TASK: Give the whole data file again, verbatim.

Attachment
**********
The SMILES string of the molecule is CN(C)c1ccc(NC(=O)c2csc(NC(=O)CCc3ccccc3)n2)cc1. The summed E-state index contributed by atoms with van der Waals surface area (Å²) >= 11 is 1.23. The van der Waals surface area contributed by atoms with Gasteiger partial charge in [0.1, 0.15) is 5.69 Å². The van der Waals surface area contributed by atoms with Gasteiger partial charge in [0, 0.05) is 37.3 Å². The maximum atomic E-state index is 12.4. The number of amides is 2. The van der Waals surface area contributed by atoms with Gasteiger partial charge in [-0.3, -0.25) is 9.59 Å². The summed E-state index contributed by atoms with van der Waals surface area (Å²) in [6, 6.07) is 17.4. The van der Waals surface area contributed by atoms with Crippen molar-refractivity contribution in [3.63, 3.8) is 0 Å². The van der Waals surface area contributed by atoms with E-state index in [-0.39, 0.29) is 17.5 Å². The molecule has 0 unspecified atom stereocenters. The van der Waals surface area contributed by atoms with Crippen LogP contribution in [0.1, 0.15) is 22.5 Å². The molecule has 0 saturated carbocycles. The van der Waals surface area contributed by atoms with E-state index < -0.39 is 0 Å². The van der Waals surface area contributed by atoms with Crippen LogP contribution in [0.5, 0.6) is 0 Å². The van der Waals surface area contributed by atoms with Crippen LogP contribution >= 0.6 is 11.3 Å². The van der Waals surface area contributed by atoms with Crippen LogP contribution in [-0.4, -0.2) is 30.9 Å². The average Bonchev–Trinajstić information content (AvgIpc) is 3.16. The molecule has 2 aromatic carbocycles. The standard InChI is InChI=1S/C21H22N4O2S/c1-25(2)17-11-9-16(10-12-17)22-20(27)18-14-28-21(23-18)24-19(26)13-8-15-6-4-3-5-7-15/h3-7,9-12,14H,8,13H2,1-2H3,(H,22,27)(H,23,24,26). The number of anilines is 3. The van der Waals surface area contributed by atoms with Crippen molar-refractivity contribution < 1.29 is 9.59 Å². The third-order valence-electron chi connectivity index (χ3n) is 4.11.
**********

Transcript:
The SMILES string of the molecule is CN(C)c1ccc(NC(=O)c2csc(NC(=O)CCc3ccccc3)n2)cc1. The summed E-state index contributed by atoms with van der Waals surface area (Å²) >= 11 is 1.23. The van der Waals surface area contributed by atoms with Gasteiger partial charge in [0.1, 0.15) is 5.69 Å². The van der Waals surface area contributed by atoms with Gasteiger partial charge in [0, 0.05) is 37.3 Å². The maximum atomic E-state index is 12.4. The number of amides is 2. The van der Waals surface area contributed by atoms with Gasteiger partial charge in [-0.3, -0.25) is 9.59 Å². The summed E-state index contributed by atoms with van der Waals surface area (Å²) in [6, 6.07) is 17.4. The van der Waals surface area contributed by atoms with Crippen molar-refractivity contribution in [3.63, 3.8) is 0 Å². The van der Waals surface area contributed by atoms with E-state index in [-0.39, 0.29) is 17.5 Å². The molecule has 0 unspecified atom stereocenters. The van der Waals surface area contributed by atoms with Crippen LogP contribution in [0.1, 0.15) is 22.5 Å². The molecule has 0 saturated carbocycles. The van der Waals surface area contributed by atoms with E-state index < -0.39 is 0 Å². The van der Waals surface area contributed by atoms with Crippen LogP contribution in [0.5, 0.6) is 0 Å². The van der Waals surface area contributed by atoms with Crippen LogP contribution >= 0.6 is 11.3 Å². The van der Waals surface area contributed by atoms with Crippen LogP contribution in [-0.4, -0.2) is 30.9 Å². The average Bonchev–Trinajstić information content (AvgIpc) is 3.16. The molecule has 2 aromatic carbocycles. The standard InChI is InChI=1S/C21H22N4O2S/c1-25(2)17-11-9-16(10-12-17)22-20(27)18-14-28-21(23-18)24-19(26)13-8-15-6-4-3-5-7-15/h3-7,9-12,14H,8,13H2,1-2H3,(H,22,27)(H,23,24,26). The number of anilines is 3. The van der Waals surface area contributed by atoms with Crippen molar-refractivity contribution < 1.29 is 9.59 Å². The third-order valence-electron chi connectivity index (χ3n) is 4.11.